BRI projects bridge China-Europe cooperation amid COVID-19 pandemic
by Xinhua writer Gao Lei
ZAGREB -- The joy and excitement from the successful joining of the Peljesac Bridge on Wednesday night have not faded for many in Croatia, reconnectting the country's territories. It is a long-awaited bridge built together by a Chinese contractor and its European partners.
The 2.4-km cable-stayed bridge over the Mali Ston Bay of the Adriatic Sea connects Croatian mainland and the Peljesac Peninsula of its southernmost Dubrovnik-Neretva County, bypassing a short strip of Bosnian and Herzegovina's territory, giving Croatia its territorial continuity and traffic convenience. It will be open to traffic in 2022 when all relevant constructions are finished.
A Chinese consortium led by China Road and Bridge Corporation (CRBC) won the bid to build the first phase of the Peljesac Bridge and its access roads in 2018, with a promise to finish the job in 36 months.
"The CRBC performed a marvelous job. We are now witnessing a physical linkage of the bridge three months ahead of the planned deadline despite the COVID-19 (pandemic), and the difficulties in the transport from China to Croatia. I think it is a fantastic achievement," Croatian Prime Minister Andrej Plenkovic told Xinhua at the construction site on the Peljesac Peninsula.
The prime minister and hundreds of others waited patiently until after midnight on Thursday for the joining of the final bridge part and a grand celebration that followed.
"Tonight we have achieved a goal that solves a 300-year-old problem," Plenkovic said in his speech during the ceremony on the newly-built bridge.
"It is a fascinating strategic achievement of the Croatian people and state and a picture of modern sovereignty that defines how to achieve strategic national interests and what has been the goal of the Croatian people and state for years," he said.
On May 27, Hungary inaugurated the country's largest solar power plant, which was built by China National Machinery Import and Export Corporation (CMC) near the country's southwestern city of Kaposvar.
"The government of Hungary was supportive of our goal from the start, even though our project with 100MW capacity might have seemed too grandiose to some people back then, when the average size of a solar power plant was less than one MW," said CMC Chairman Kang Hubiao.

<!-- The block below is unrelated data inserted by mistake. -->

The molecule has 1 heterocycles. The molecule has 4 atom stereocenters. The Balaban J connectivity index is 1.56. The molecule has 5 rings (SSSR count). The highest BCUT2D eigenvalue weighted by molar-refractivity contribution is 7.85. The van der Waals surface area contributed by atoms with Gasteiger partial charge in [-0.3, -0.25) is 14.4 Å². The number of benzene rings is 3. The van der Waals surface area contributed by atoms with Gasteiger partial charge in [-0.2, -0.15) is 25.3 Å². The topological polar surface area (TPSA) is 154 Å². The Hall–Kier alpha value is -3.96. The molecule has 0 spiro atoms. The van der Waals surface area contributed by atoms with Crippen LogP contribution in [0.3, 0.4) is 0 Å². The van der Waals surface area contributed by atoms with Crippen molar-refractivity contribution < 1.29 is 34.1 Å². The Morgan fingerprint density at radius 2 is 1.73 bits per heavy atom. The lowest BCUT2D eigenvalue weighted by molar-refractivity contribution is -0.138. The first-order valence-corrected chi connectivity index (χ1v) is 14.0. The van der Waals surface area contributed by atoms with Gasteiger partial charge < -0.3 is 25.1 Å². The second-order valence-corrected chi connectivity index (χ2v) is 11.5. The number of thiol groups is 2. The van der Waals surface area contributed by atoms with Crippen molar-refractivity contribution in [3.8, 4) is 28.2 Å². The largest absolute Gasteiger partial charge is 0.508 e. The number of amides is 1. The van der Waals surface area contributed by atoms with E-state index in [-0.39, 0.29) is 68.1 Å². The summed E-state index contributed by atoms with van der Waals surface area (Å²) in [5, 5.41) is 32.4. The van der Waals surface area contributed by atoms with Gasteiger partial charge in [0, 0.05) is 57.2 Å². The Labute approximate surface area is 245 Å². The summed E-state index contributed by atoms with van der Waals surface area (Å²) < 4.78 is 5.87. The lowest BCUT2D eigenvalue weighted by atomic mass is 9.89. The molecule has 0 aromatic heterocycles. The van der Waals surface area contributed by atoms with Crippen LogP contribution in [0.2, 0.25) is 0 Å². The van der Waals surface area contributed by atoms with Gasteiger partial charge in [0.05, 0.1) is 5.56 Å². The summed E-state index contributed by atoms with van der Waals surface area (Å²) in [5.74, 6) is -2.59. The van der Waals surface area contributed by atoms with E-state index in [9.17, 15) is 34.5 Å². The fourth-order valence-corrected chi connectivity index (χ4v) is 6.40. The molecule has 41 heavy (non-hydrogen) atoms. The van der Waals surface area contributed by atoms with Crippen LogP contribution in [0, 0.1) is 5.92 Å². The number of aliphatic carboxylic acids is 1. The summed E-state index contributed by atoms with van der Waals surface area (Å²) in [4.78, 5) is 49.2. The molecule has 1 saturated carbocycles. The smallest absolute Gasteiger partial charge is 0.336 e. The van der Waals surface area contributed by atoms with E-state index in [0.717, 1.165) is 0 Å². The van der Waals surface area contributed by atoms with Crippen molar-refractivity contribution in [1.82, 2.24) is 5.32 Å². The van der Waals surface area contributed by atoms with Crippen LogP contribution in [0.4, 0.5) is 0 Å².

The supportive attitude of the Hungarian government dates back to 2010, Hungary's Minister for Innovation and Technology Laszlo Palkovics explained to Xinhua, saying that the Hungarian government introduced its "Eastern Opening" policy in 2010 with China as its main actor.
The opening of the Kaposvar solar power plant is crucial to reaching Hungary's carbon-neutral goal, as the production of electricity in the country should fully come from clean sources by 2030, Palkovics noted.
The plant, worth around 100 million euros (122 million U.S. dollars), is expected to produce 130 million kilowatt-hours of electricity and help Hungary reduce its carbon-dioxide emissions by about 120,000 tonnes each year.
In 2010 when China's COSCO Shipping took over the management of Piraeus container terminal, the site was rather quiet for the largest port in Greece in a geostrategic position in the Mediterranean Sea.
Today, it has been expanded, upgraded, linked to the railway and the image of huge new cranes uploading numerous containers on vessels docked here has become a modern, iconic image of Piraeus.
In 2010, container handling in Piraeus totaled 880,000 Twenty-foot Equivalent units (TEUs), while it reached 5.4 million TEUs last year despite the challenges of COVID-19. Sino-Greek collaboration here is an exemplary success story of win-win partnership also in the context of the Belt and Road Initiative (BRI).
"It (Piraeus port project) has prospered very much for Greece, but it also has been very useful for both in relations between China and Europe as it is now a major trading hub, transportation hub for goods both ways," former Greek Prime Minister George Papandreou told Xinhua in a recent interview.
Greece enjoys the benefits of its healthy relationship with China in the context of the BRI and will continue cooperation on this path, Spiros Lambridis, Greece's permanent representative to NATO, has said.
"At this point all that we are getting out of this is the benefits of a healthy and very legitimate commercial relationship," he said in an interview with CNBC in June, pointing to the large and successful case of bilateral collaboration under the BRI in Greece -- Chinese COSCO Shipping's investment project at the Piraeus Port.
"The Chinese squarely and openly won the commercial part of the Piraeus port ... Now Piraeus has become again, due to the investment and the national efforts, the first biggest port of the Mediterranean," Lambridis stressed.
"The Chinese consortium had the best offer under the public procurement process that the Croatian Roads organized, and I don't see why this project wouldn't be an excellent reference for CRBC for future tenders across the member states of the European Union," Plenkovic told Xinhua.
"I think this is a fantastic project that is bringing closer not only two parts of the territory of Croatia ... but also the project brings together three actors: Croatia, European Union, because it's co-financed by the EU funds, and China," the prime minister added.
Yu Shuaishuai in Athens, Yuan Liang in Budapest, Zhang Xiuzhi in Sarajevo, and Shi Zhongyu in Belgrad also contributed to the story.